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Recipe for Relief: Preventing Yeast Infections During Pregnancy

By HERWriter
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Pregnancy related image Photo: Getty Images

Pregnancy is an indescribably miraculous phenomenon. As a woman, your body has the ability to nurture and protect cells, instinctively providing those cells with the hormones, nutrients and space that allows them to eventually develop into a separate and fully individual human being. Anyone who has felt the gentle thump of a fetus kicking from inside a woman’s belly can attest to the awe-inspiring process of gestation and the power of a woman’s body.

Of course, along with this rose-colored perception of majestic motherhood, real pregnancies produce many less romantic side effects and symptoms: gas, heartburn, swollen feet, bloating, nausea, vomiting, breast pain, mood swings, food cravings and aversions, headaches, backaches and to top it off, bladder and yeast infections!

Yeast infections are unwelcome no matter what life situation you find yourself in. However, during pregnancy not only are they particularly unpleasant but expecting mothers are particularly prone to developing them. Partners of pregnant women often report noticing a slightly sweeter or “fruity” taste of the vagina when conception is first suspected. This additional glycogen (natural sugar) in the vagina is due to higher levels of the hormone estrogen.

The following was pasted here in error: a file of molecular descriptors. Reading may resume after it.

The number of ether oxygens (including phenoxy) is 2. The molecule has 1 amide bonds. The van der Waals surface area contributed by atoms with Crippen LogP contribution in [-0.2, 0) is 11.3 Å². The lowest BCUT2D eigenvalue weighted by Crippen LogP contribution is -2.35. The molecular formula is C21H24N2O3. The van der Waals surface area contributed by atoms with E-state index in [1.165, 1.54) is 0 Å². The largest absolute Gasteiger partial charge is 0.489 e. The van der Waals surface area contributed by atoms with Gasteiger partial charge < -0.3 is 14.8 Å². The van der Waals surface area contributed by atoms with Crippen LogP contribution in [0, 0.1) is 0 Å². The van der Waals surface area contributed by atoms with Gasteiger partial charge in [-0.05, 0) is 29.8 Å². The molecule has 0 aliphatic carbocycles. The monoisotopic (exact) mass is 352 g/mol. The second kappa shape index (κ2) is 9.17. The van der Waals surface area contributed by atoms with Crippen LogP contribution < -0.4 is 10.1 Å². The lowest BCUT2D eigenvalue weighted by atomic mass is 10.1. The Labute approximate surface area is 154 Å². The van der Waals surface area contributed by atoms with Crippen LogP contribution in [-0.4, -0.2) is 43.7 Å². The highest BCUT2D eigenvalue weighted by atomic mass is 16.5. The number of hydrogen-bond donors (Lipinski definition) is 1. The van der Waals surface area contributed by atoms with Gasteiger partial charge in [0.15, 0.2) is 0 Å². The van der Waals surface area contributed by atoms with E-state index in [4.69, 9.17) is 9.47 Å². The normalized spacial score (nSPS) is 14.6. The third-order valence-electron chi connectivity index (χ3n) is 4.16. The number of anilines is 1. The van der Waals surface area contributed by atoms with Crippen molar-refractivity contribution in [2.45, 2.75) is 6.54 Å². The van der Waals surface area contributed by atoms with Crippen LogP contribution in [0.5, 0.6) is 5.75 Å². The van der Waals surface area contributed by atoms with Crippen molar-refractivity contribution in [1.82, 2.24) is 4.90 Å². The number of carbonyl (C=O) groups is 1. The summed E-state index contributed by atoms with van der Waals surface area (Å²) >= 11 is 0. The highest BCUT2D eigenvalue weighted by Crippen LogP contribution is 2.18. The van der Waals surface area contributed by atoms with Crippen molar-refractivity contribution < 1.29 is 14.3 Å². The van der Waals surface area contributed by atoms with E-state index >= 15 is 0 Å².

According to several sources, “your higher level of estrogen during pregnancy causes your vagina to produce more glycogen, making it even easier for yeast to grow there. Some researchers think estrogen may also have a direct effect on yeast, causing it to grow faster and stick more easily to the walls of the vagina.” (BabyCenter, 2011) Yeast thrives on sugars, meaning the hormonal changes your body undergoes in order to create the perfect growth environment for a fetus also generates a lovely atmosphere for yeast cells to prosper.

Though hormonal changes and weakened immune defenses are the most common culprits for yeast infections during pregnancy, they can also be caused by a number of other factors.

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We value and respect our HERWriters' experiences, but everyone is different. Many of our writers are speaking from personal experience, and what's worked for them may not work for you. Their articles are not a substitute for medical advice, although we hope you can gain knowledge from their insight.


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